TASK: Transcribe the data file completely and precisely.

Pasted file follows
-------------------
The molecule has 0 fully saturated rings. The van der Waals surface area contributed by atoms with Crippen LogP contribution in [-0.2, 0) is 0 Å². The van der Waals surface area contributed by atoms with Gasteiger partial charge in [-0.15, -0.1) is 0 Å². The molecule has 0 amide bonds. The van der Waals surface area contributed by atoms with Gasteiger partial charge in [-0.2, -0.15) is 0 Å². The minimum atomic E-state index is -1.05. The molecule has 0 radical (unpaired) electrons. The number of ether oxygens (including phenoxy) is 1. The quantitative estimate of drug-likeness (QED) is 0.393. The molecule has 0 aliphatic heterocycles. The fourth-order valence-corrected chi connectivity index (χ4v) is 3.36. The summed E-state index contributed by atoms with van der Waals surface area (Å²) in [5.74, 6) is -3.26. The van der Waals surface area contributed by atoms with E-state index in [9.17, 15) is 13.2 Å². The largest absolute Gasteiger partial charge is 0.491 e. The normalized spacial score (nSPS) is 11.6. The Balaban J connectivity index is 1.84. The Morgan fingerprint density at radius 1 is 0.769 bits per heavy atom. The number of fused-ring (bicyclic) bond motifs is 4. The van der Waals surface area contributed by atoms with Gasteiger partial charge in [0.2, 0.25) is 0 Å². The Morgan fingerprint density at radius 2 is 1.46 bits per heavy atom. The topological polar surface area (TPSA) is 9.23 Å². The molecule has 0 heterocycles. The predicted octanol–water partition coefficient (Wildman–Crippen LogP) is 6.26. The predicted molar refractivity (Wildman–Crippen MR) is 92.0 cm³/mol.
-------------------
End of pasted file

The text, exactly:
The molecule has 0 fully saturated rings. The van der Waals surface area contributed by atoms with Crippen LogP contribution in [-0.2, 0) is 0 Å². The van der Waals surface area contributed by atoms with Gasteiger partial charge in [-0.15, -0.1) is 0 Å². The molecule has 0 amide bonds. The van der Waals surface area contributed by atoms with Gasteiger partial charge in [-0.2, -0.15) is 0 Å². The minimum atomic E-state index is -1.05. The molecule has 0 radical (unpaired) electrons. The number of ether oxygens (including phenoxy) is 1. The quantitative estimate of drug-likeness (QED) is 0.393. The molecule has 0 aliphatic heterocycles. The fourth-order valence-corrected chi connectivity index (χ4v) is 3.36. The summed E-state index contributed by atoms with van der Waals surface area (Å²) in [5.74, 6) is -3.26. The van der Waals surface area contributed by atoms with E-state index in [9.17, 15) is 13.2 Å². The largest absolute Gasteiger partial charge is 0.491 e. The normalized spacial score (nSPS) is 11.6. The Balaban J connectivity index is 1.84. The Morgan fingerprint density at radius 1 is 0.769 bits per heavy atom. The number of fused-ring (bicyclic) bond motifs is 4. The van der Waals surface area contributed by atoms with Gasteiger partial charge in [0.2, 0.25) is 0 Å². The Morgan fingerprint density at radius 2 is 1.46 bits per heavy atom. The topological polar surface area (TPSA) is 9.23 Å². The molecule has 0 heterocycles. The predicted octanol–water partition coefficient (Wildman–Crippen LogP) is 6.26. The predicted molar refractivity (Wildman–Crippen MR) is 92.0 cm³/mol.